1. What is a short sale?
A short sale is a sales transaction wherein the seller’s lender agrees to accept a payoff less than the balance due on the loan. In addition to absorbing the loss on the loan, the lender in most cases, agrees to pay the costs of the sale.
2. In the event a lender agrees to a short sale is the remaining debt automatically forgiven?
Not likely. Due to significant increases in non-performing loans lenders may not be willing to forgive the remaining debt which is often referred to as a “deficiency.” In those cases, it is not uncommon for a lender to ask the homeowner to contribute towards the deficiency with a cash contribution or a personal note. In fact, the approval of any short sale will specify the terms under which the lender will agree.
3. How will the lender communicate the terms of short sale approval?
Any agreement to approve a short sale must be in writing. An offer of settlement comes in many forms and may include specific conditions. Homeowners are strongly urged to have legal and tax professionals review and approve any agreement prior to signing.
4. How long does a short sale take?
It can take anywhere from one to six months or longer once the lender receives a fully negotiated signed offer from both the buyer and seller. The process frequently moves slowly. Currently, many lenders are working to revamp their system to speed up the process.
5. If a short sale transaction can take up to six months, why do they call it a “short sale”?
It may be because the value is “shorter” (less than) the loan amount. The truth is a short sale has multiple phases that may affect the transaction time frame. Depending on market trends, price positioning, and other factors, it can take up to 180 days or more for a property to sell. Once the negotiations are complete, the short sale proposal is sent to the lender who will evaluate it from a financial perspective. A number of factors must be considered including evaluation of homeowner’s eligibility. Understandably this process takes time.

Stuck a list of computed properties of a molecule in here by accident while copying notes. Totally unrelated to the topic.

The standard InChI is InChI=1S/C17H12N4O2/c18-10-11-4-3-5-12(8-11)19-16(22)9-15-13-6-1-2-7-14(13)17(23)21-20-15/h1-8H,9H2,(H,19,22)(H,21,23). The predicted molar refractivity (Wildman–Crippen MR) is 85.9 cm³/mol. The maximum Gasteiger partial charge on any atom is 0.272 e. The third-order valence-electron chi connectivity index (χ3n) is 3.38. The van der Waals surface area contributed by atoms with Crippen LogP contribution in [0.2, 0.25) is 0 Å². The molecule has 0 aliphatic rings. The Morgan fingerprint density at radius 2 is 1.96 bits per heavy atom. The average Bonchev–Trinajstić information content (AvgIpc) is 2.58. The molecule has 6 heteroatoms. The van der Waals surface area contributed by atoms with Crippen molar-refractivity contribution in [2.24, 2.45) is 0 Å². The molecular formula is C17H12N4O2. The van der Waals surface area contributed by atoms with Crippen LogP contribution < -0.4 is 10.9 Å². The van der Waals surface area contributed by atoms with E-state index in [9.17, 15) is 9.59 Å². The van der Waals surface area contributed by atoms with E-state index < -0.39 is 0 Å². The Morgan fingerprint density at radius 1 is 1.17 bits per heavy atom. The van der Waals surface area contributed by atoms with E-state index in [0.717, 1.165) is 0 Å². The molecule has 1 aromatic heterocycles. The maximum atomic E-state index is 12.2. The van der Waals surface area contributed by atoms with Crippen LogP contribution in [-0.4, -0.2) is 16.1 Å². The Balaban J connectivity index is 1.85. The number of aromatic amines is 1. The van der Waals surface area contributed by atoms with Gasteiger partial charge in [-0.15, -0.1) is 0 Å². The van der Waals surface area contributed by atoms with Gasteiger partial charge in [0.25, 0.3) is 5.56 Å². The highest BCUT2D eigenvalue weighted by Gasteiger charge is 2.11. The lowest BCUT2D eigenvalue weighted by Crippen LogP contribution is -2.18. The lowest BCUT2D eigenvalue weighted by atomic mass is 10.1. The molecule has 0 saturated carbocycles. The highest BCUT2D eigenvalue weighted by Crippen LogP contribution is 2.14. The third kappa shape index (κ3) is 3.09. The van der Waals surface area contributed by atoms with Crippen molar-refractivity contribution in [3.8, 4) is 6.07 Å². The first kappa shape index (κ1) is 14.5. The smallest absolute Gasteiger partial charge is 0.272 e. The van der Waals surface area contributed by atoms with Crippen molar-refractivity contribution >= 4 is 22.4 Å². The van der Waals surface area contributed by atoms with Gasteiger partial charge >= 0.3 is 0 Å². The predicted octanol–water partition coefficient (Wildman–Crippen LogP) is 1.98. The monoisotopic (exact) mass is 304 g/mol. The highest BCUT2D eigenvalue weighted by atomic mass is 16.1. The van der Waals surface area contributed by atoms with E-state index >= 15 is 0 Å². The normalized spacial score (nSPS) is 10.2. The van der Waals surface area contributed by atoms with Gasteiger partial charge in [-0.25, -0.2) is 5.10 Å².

6. How do I determine whether or not I am eligible for a short sale?
Each lender has different criteria. Contact your lender for specific details. Be prepared to establish your eligibility by providing supporting documentation such as, W-2 forms, bank statements, tax returns, and other financial documents.
Homeowners should be aware of their options before considering a short sale. Other alternatives include: loan modification, refinance, deed in lieu of foreclosure, foreclosure, and bankruptcy. Non-profit counselors are available to advise homeowners on the advantages and disadvantages of each of the foregoing options. A directory of approved counselors may be obtained at www.hud.gov
7. Why would a lender agree to a short sale?
There are various reasons why a lender may agree to a short sale. For example, Senate Bill 1137 (which became effective in July 2008) and other state and federal regulations impose strict requirements on lenders prior to exercising their right to foreclose. Foreclosures take time, and as we all know, time is money.